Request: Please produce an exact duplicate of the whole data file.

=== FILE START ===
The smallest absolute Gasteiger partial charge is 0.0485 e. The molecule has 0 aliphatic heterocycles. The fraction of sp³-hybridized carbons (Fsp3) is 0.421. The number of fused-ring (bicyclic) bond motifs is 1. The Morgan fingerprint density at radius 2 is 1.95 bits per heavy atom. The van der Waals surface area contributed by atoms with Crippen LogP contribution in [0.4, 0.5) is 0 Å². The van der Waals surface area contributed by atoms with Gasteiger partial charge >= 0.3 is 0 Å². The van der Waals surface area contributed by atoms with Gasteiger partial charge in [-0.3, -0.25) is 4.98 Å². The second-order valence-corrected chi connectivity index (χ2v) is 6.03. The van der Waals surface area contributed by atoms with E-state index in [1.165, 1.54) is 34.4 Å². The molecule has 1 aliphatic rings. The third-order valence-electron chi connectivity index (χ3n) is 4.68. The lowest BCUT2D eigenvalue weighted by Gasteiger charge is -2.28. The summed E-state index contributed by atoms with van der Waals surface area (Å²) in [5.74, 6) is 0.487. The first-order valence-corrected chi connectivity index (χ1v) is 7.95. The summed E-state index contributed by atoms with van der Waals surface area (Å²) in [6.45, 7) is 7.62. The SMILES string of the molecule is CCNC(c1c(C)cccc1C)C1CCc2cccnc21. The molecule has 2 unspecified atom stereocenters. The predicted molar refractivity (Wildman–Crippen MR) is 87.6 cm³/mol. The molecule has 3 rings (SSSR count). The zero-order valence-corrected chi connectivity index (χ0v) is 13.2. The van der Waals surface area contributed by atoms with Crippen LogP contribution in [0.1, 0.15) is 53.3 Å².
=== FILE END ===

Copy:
The smallest absolute Gasteiger partial charge is 0.0485 e. The molecule has 0 aliphatic heterocycles. The fraction of sp³-hybridized carbons (Fsp3) is 0.421. The number of fused-ring (bicyclic) bond motifs is 1. The Morgan fingerprint density at radius 2 is 1.95 bits per heavy atom. The van der Waals surface area contributed by atoms with Crippen LogP contribution in [0.4, 0.5) is 0 Å². The van der Waals surface area contributed by atoms with Gasteiger partial charge >= 0.3 is 0 Å². The van der Waals surface area contributed by atoms with Gasteiger partial charge in [-0.3, -0.25) is 4.98 Å². The second-order valence-corrected chi connectivity index (χ2v) is 6.03. The van der Waals surface area contributed by atoms with E-state index in [1.165, 1.54) is 34.4 Å². The molecule has 1 aliphatic rings. The third-order valence-electron chi connectivity index (χ3n) is 4.68. The lowest BCUT2D eigenvalue weighted by Gasteiger charge is -2.28. The summed E-state index contributed by atoms with van der Waals surface area (Å²) in [5.74, 6) is 0.487. The first-order valence-corrected chi connectivity index (χ1v) is 7.95. The summed E-state index contributed by atoms with van der Waals surface area (Å²) in [6.45, 7) is 7.62. The SMILES string of the molecule is CCNC(c1c(C)cccc1C)C1CCc2cccnc21. The molecule has 2 unspecified atom stereocenters. The predicted molar refractivity (Wildman–Crippen MR) is 87.6 cm³/mol. The molecule has 3 rings (SSSR count). The zero-order valence-corrected chi connectivity index (χ0v) is 13.2. The van der Waals surface area contributed by atoms with Crippen LogP contribution in [0.1, 0.15) is 53.3 Å².